While one step removed from user  input, the above line translates user input into rules.

Don’t get me wrong, this is an improvement from many rule-based scrapers. But it’s not full-blown AI-based web scraping. For each page type on each domain you wish to extract from, you’ll still need to provide some sample data that mirrors the type and form of the data you want to be extracted. Even this input step can be error-prone, with your sample data not providing a strong enough signal to detect what is similar on the page to be extracted.

The power of truly AI-web-based web extraction is that the scraper still returns valuable data when it doesn’t know what type of page will be sent to it next.

There’s no scraper on earth that can handle every single page online. But not every page online has data that is useful to be scraped (or even a discernable intent). As one of three western organizations that have claimed to have crawled a vast majority of the web, Diffbot has broken down a series of page types that cover roughly 98% of the surface of the web. These include product pages, event pages, article pages, video pages, and so forth. Each type requires a slightly different scraper. Together they can handle pages of almost any type without knowing the specifics in advance.

These pages often have somewhat similar structures but not enough similarity to enable a rule-based extractor to work on even a small fraction. It would take a literal army of data teams to create rule-based scrapers for a majority of the eCommerce sites on the web. That’s where Diffbot’s Automatic Extraction APIs come in. Used as actual APIs or through a dashboard paired with Crawlbot (an automatic crawler that can run through an entire domain in minutes), Diffbot’s extraction APIs are trained with vast sets of corresponding pages. They look at both the underlying source of a page (similar to most Python scraping libraries) but also render the pages in a custom browser built for bots so that machine vision techniques can be used to pull valuable data. This leads to the ability to extract visual and non-visual fields of interest with 0 rules and at scale.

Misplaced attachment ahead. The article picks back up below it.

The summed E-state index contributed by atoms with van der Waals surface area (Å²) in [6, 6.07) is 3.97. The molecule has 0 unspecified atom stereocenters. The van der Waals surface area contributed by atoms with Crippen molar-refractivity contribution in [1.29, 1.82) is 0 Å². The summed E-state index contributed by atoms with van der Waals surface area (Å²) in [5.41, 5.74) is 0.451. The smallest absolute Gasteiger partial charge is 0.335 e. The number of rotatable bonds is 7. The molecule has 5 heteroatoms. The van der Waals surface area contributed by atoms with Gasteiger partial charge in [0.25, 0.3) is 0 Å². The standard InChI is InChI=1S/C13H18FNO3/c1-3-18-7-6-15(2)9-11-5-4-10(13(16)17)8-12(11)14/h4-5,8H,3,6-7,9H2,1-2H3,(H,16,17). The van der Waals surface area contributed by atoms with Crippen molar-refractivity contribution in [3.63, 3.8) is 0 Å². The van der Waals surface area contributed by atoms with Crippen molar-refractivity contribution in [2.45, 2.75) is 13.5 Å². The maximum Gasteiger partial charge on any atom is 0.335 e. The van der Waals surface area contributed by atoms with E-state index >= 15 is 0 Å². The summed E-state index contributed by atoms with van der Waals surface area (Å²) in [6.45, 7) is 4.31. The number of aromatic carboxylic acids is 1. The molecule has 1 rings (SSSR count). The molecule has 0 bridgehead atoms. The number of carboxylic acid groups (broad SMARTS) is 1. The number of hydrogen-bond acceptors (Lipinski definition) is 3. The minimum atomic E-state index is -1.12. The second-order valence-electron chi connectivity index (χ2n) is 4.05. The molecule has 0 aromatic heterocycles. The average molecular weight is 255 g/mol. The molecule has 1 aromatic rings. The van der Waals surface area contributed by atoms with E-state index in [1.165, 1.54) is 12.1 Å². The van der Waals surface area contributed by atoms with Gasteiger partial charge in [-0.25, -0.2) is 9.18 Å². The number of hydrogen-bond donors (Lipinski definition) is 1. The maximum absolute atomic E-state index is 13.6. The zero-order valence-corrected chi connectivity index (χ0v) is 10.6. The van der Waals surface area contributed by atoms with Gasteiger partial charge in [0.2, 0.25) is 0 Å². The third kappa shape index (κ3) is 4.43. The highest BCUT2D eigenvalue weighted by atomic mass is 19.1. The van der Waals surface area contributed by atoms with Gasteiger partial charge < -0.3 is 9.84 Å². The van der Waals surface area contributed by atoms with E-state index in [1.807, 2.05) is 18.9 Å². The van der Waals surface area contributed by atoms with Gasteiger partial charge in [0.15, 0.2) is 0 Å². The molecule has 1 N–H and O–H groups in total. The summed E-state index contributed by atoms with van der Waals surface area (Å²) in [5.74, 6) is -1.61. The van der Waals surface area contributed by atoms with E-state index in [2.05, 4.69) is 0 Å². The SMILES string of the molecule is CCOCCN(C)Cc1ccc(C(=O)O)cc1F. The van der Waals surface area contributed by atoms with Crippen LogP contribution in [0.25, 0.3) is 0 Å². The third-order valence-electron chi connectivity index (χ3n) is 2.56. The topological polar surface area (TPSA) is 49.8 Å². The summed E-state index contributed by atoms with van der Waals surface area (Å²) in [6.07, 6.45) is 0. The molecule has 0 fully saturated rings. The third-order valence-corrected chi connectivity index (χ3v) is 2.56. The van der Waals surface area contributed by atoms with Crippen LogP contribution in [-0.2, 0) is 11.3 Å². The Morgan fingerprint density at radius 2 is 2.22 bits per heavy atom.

For example, below is a snippet of the response from Diffbot’s AI-enabled Product API pointed at a Manuka honey product from Without ever directly specifying what needed to be returned, a range of site-specific and general product fields (like shipping weight, availability, and SKU) were returned. And that’s just a snippet of the response!


For small-time scrapes or niche cases, there’s certainly a role for rule-based extractors. But there are hard limits to rule-based extraction. The level of human input and troubleshooting required to scale rule-based simply can’t keep up with the volume of dynamic content today. And if scraping is a central data pipeline for your org, you should carefully consider the pros and cons of relying on rule-based extraction before “jumping in.”